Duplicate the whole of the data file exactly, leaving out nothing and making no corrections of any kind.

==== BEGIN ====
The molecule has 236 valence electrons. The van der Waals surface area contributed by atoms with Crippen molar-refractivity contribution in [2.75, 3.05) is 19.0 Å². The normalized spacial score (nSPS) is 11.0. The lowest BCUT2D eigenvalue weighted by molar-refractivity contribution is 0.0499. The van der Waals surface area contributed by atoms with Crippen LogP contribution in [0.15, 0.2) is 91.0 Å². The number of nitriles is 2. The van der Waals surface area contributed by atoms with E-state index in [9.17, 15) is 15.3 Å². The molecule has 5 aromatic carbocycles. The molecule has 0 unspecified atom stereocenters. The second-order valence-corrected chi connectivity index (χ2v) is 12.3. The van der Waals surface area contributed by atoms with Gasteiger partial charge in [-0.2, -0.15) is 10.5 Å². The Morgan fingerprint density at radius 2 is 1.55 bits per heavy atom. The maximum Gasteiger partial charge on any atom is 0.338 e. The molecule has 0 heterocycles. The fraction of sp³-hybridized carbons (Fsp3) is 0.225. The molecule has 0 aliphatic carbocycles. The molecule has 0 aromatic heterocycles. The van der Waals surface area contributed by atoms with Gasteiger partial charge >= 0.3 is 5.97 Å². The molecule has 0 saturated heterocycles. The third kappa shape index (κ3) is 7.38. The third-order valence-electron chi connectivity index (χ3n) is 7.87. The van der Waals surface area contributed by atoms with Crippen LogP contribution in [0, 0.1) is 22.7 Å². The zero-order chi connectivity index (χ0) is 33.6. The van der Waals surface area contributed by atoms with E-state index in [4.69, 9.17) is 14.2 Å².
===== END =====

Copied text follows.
The molecule has 236 valence electrons. The van der Waals surface area contributed by atoms with Crippen molar-refractivity contribution in [2.75, 3.05) is 19.0 Å². The normalized spacial score (nSPS) is 11.0. The lowest BCUT2D eigenvalue weighted by molar-refractivity contribution is 0.0499. The van der Waals surface area contributed by atoms with Crippen LogP contribution in [0.15, 0.2) is 91.0 Å². The number of nitriles is 2. The van der Waals surface area contributed by atoms with E-state index in [9.17, 15) is 15.3 Å². The molecule has 5 aromatic carbocycles. The molecule has 0 unspecified atom stereocenters. The second-order valence-corrected chi connectivity index (χ2v) is 12.3. The van der Waals surface area contributed by atoms with Gasteiger partial charge in [-0.2, -0.15) is 10.5 Å². The Morgan fingerprint density at radius 2 is 1.55 bits per heavy atom. The maximum Gasteiger partial charge on any atom is 0.338 e. The molecule has 0 heterocycles. The fraction of sp³-hybridized carbons (Fsp3) is 0.225. The molecule has 0 aliphatic carbocycles. The molecule has 0 aromatic heterocycles. The van der Waals surface area contributed by atoms with Gasteiger partial charge >= 0.3 is 5.97 Å². The molecule has 0 saturated heterocycles. The third kappa shape index (κ3) is 7.38. The third-order valence-electron chi connectivity index (χ3n) is 7.87. The van der Waals surface area contributed by atoms with Crippen LogP contribution in [0, 0.1) is 22.7 Å². The zero-order chi connectivity index (χ0) is 33.6. The van der Waals surface area contributed by atoms with E-state index in [4.69, 9.17) is 14.2 Å².